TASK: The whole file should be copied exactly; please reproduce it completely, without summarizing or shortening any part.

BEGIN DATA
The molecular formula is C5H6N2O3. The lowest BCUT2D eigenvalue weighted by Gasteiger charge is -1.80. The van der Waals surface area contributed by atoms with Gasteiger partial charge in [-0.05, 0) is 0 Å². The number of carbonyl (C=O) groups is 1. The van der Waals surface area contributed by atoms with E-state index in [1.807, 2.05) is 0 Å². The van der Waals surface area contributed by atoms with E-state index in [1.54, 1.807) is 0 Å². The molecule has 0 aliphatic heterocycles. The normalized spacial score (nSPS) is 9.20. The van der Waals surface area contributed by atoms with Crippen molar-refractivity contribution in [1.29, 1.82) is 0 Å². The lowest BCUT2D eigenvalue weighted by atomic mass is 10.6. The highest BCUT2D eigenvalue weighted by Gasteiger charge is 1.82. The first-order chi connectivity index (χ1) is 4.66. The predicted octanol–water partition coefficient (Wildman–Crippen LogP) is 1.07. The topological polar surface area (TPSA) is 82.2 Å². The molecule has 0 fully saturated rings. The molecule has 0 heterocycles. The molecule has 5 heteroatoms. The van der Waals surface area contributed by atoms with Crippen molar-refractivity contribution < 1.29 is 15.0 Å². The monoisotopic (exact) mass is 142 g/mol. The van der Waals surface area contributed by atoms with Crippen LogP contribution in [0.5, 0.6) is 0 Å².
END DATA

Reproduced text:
The molecular formula is C5H6N2O3. The lowest BCUT2D eigenvalue weighted by Gasteiger charge is -1.80. The van der Waals surface area contributed by atoms with Gasteiger partial charge in [-0.05, 0) is 0 Å². The number of carbonyl (C=O) groups is 1. The van der Waals surface area contributed by atoms with E-state index in [1.807, 2.05) is 0 Å². The van der Waals surface area contributed by atoms with E-state index in [1.54, 1.807) is 0 Å². The molecule has 0 aliphatic heterocycles. The normalized spacial score (nSPS) is 9.20. The van der Waals surface area contributed by atoms with Crippen molar-refractivity contribution in [1.29, 1.82) is 0 Å². The lowest BCUT2D eigenvalue weighted by atomic mass is 10.6. The highest BCUT2D eigenvalue weighted by Gasteiger charge is 1.82. The first-order chi connectivity index (χ1) is 4.66. The predicted octanol–water partition coefficient (Wildman–Crippen LogP) is 1.07. The topological polar surface area (TPSA) is 82.2 Å². The molecule has 0 fully saturated rings. The molecule has 0 heterocycles. The molecule has 5 heteroatoms. The van der Waals surface area contributed by atoms with Crippen molar-refractivity contribution < 1.29 is 15.0 Å². The monoisotopic (exact) mass is 142 g/mol. The van der Waals surface area contributed by atoms with Crippen LogP contribution in [0.5, 0.6) is 0 Å².